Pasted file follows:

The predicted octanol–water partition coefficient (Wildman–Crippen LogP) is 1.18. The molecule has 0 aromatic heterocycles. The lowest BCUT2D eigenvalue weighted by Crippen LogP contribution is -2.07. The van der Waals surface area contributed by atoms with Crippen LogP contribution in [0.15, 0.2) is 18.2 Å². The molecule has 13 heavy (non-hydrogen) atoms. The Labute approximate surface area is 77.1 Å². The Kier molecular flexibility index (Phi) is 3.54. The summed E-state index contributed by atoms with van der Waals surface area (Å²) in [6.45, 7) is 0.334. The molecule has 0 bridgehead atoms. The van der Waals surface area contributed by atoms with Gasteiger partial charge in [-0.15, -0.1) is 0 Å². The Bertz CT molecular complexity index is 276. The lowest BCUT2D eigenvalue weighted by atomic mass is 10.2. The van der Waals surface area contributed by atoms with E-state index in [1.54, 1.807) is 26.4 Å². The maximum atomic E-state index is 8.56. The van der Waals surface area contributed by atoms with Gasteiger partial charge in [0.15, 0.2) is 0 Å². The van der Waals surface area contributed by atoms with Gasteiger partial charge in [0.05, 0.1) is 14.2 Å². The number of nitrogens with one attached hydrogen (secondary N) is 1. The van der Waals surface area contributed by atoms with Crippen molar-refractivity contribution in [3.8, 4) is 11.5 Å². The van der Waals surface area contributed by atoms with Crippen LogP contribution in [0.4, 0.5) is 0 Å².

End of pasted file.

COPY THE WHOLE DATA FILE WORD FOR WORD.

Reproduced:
The predicted octanol–water partition coefficient (Wildman–Crippen LogP) is 1.18. The molecule has 0 aromatic heterocycles. The lowest BCUT2D eigenvalue weighted by Crippen LogP contribution is -2.07. The van der Waals surface area contributed by atoms with Crippen LogP contribution in [0.15, 0.2) is 18.2 Å². The molecule has 13 heavy (non-hydrogen) atoms. The Labute approximate surface area is 77.1 Å². The Kier molecular flexibility index (Phi) is 3.54. The summed E-state index contributed by atoms with van der Waals surface area (Å²) in [6.45, 7) is 0.334. The molecule has 0 bridgehead atoms. The van der Waals surface area contributed by atoms with Gasteiger partial charge in [-0.15, -0.1) is 0 Å². The Bertz CT molecular complexity index is 276. The lowest BCUT2D eigenvalue weighted by atomic mass is 10.2. The van der Waals surface area contributed by atoms with E-state index in [1.54, 1.807) is 26.4 Å². The maximum atomic E-state index is 8.56. The van der Waals surface area contributed by atoms with Gasteiger partial charge in [0.15, 0.2) is 0 Å². The van der Waals surface area contributed by atoms with Gasteiger partial charge in [0.05, 0.1) is 14.2 Å². The number of nitrogens with one attached hydrogen (secondary N) is 1. The van der Waals surface area contributed by atoms with Crippen molar-refractivity contribution in [3.8, 4) is 11.5 Å². The van der Waals surface area contributed by atoms with Crippen LogP contribution in [0.4, 0.5) is 0 Å².